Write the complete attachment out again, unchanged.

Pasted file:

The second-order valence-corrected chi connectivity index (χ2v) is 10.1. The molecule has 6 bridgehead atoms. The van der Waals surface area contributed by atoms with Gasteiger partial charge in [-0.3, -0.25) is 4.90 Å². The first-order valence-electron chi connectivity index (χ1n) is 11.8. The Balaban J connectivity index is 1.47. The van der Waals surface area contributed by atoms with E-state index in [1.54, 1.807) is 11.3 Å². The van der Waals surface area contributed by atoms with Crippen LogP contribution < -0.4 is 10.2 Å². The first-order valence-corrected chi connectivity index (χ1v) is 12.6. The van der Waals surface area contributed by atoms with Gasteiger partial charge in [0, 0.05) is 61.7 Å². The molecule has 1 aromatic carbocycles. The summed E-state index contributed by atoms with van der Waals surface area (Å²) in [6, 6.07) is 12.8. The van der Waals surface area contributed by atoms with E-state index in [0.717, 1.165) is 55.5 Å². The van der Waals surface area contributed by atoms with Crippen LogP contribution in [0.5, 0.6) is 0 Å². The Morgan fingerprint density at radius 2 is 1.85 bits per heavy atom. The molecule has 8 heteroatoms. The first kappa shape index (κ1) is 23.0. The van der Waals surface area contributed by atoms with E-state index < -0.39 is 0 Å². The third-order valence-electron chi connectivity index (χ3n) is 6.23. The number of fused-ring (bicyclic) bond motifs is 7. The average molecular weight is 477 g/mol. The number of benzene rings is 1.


The second-order valence-corrected chi connectivity index (χ2v) is 10.1. The molecule has 6 bridgehead atoms. The van der Waals surface area contributed by atoms with Gasteiger partial charge in [-0.3, -0.25) is 4.90 Å². The first-order valence-electron chi connectivity index (χ1n) is 11.8. The Balaban J connectivity index is 1.47. The van der Waals surface area contributed by atoms with E-state index in [1.54, 1.807) is 11.3 Å². The van der Waals surface area contributed by atoms with Crippen LogP contribution < -0.4 is 10.2 Å². The first-order valence-corrected chi connectivity index (χ1v) is 12.6. The van der Waals surface area contributed by atoms with Gasteiger partial charge in [0, 0.05) is 61.7 Å². The molecule has 1 aromatic carbocycles. The summed E-state index contributed by atoms with van der Waals surface area (Å²) in [6, 6.07) is 12.8. The van der Waals surface area contributed by atoms with E-state index in [0.717, 1.165) is 55.5 Å². The van der Waals surface area contributed by atoms with Crippen LogP contribution in [0.5, 0.6) is 0 Å². The Morgan fingerprint density at radius 2 is 1.85 bits per heavy atom. The molecule has 8 heteroatoms. The first kappa shape index (κ1) is 23.0. The van der Waals surface area contributed by atoms with E-state index < -0.39 is 0 Å². The third-order valence-electron chi connectivity index (χ3n) is 6.23. The number of fused-ring (bicyclic) bond motifs is 7. The average molecular weight is 477 g/mol. The number of benzene rings is 1.